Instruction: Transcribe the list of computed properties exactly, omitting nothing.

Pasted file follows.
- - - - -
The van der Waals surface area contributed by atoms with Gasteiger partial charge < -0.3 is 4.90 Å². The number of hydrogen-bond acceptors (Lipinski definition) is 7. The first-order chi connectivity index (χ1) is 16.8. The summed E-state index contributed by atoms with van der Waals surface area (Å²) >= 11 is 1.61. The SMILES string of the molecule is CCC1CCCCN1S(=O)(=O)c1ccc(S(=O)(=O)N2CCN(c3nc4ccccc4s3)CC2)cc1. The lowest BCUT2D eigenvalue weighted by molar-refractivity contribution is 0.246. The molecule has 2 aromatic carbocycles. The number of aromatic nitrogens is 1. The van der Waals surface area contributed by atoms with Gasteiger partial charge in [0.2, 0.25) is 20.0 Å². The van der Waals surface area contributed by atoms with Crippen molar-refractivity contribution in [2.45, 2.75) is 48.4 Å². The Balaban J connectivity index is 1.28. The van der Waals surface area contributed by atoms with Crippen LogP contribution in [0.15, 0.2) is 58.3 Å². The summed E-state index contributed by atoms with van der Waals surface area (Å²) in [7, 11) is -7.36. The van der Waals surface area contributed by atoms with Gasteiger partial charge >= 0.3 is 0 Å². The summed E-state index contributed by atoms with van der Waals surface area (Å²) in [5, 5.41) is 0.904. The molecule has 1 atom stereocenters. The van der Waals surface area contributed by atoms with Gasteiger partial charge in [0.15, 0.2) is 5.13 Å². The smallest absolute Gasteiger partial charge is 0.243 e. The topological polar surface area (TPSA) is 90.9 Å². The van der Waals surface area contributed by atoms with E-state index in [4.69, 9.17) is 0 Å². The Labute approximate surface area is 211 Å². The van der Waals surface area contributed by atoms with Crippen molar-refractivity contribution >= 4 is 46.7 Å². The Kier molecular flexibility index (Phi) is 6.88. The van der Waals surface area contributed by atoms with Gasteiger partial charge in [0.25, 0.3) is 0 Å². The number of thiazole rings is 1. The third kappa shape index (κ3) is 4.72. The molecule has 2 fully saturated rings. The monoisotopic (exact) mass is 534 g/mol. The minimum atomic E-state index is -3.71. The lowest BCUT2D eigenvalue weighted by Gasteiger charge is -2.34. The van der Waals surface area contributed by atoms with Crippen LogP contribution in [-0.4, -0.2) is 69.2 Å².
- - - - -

The van der Waals surface area contributed by atoms with Gasteiger partial charge < -0.3 is 4.90 Å². The number of hydrogen-bond acceptors (Lipinski definition) is 7. The first-order chi connectivity index (χ1) is 16.8. The summed E-state index contributed by atoms with van der Waals surface area (Å²) >= 11 is 1.61. The SMILES string of the molecule is CCC1CCCCN1S(=O)(=O)c1ccc(S(=O)(=O)N2CCN(c3nc4ccccc4s3)CC2)cc1. The lowest BCUT2D eigenvalue weighted by molar-refractivity contribution is 0.246. The molecule has 2 aromatic carbocycles. The number of aromatic nitrogens is 1. The van der Waals surface area contributed by atoms with Gasteiger partial charge in [0.2, 0.25) is 20.0 Å². The van der Waals surface area contributed by atoms with Crippen molar-refractivity contribution in [2.45, 2.75) is 48.4 Å². The Balaban J connectivity index is 1.28. The van der Waals surface area contributed by atoms with Crippen LogP contribution in [0.15, 0.2) is 58.3 Å². The summed E-state index contributed by atoms with van der Waals surface area (Å²) in [7, 11) is -7.36. The van der Waals surface area contributed by atoms with Gasteiger partial charge >= 0.3 is 0 Å². The summed E-state index contributed by atoms with van der Waals surface area (Å²) in [5, 5.41) is 0.904. The molecule has 1 atom stereocenters. The van der Waals surface area contributed by atoms with Gasteiger partial charge in [0.15, 0.2) is 5.13 Å². The smallest absolute Gasteiger partial charge is 0.243 e. The topological polar surface area (TPSA) is 90.9 Å². The van der Waals surface area contributed by atoms with E-state index in [4.69, 9.17) is 0 Å². The Labute approximate surface area is 211 Å². The van der Waals surface area contributed by atoms with Crippen molar-refractivity contribution >= 4 is 46.7 Å². The Kier molecular flexibility index (Phi) is 6.88. The van der Waals surface area contributed by atoms with Gasteiger partial charge in [0.25, 0.3) is 0 Å². The number of thiazole rings is 1. The third kappa shape index (κ3) is 4.72. The molecule has 2 fully saturated rings. The monoisotopic (exact) mass is 534 g/mol. The minimum atomic E-state index is -3.71. The lowest BCUT2D eigenvalue weighted by Gasteiger charge is -2.34. The van der Waals surface area contributed by atoms with Crippen LogP contribution in [-0.4, -0.2) is 69.2 Å².